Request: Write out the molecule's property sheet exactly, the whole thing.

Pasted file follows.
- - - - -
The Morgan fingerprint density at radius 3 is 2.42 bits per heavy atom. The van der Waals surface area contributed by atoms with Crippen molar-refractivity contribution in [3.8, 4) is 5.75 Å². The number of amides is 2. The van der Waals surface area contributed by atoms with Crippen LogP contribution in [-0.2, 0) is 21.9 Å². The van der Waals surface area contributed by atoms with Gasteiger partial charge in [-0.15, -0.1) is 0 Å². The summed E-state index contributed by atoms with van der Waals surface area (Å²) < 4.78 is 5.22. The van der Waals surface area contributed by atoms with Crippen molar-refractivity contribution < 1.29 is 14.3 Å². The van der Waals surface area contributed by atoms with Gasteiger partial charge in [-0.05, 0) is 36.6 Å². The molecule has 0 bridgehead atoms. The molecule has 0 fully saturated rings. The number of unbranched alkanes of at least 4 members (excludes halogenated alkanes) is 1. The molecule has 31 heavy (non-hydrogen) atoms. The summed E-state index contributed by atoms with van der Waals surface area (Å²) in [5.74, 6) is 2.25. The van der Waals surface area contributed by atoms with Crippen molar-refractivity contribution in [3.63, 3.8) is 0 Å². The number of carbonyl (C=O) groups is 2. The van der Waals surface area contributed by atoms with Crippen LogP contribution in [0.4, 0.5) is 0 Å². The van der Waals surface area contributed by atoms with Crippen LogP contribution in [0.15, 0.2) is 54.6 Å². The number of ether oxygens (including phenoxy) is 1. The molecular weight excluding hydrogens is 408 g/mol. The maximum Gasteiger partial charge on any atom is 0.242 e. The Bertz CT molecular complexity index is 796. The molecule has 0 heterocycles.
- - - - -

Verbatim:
The Morgan fingerprint density at radius 3 is 2.42 bits per heavy atom. The van der Waals surface area contributed by atoms with Crippen molar-refractivity contribution in [3.8, 4) is 5.75 Å². The number of amides is 2. The van der Waals surface area contributed by atoms with Crippen LogP contribution in [-0.2, 0) is 21.9 Å². The van der Waals surface area contributed by atoms with Gasteiger partial charge in [-0.15, -0.1) is 0 Å². The summed E-state index contributed by atoms with van der Waals surface area (Å²) < 4.78 is 5.22. The van der Waals surface area contributed by atoms with Crippen molar-refractivity contribution < 1.29 is 14.3 Å². The van der Waals surface area contributed by atoms with Gasteiger partial charge in [-0.05, 0) is 36.6 Å². The molecule has 0 bridgehead atoms. The molecule has 0 fully saturated rings. The number of unbranched alkanes of at least 4 members (excludes halogenated alkanes) is 1. The molecule has 31 heavy (non-hydrogen) atoms. The summed E-state index contributed by atoms with van der Waals surface area (Å²) in [5.74, 6) is 2.25. The van der Waals surface area contributed by atoms with Crippen molar-refractivity contribution in [3.63, 3.8) is 0 Å². The number of carbonyl (C=O) groups is 2. The van der Waals surface area contributed by atoms with Crippen LogP contribution in [0.4, 0.5) is 0 Å². The van der Waals surface area contributed by atoms with Crippen LogP contribution in [0.15, 0.2) is 54.6 Å². The number of ether oxygens (including phenoxy) is 1. The molecular weight excluding hydrogens is 408 g/mol. The maximum Gasteiger partial charge on any atom is 0.242 e. The Bertz CT molecular complexity index is 796. The molecule has 0 heterocycles.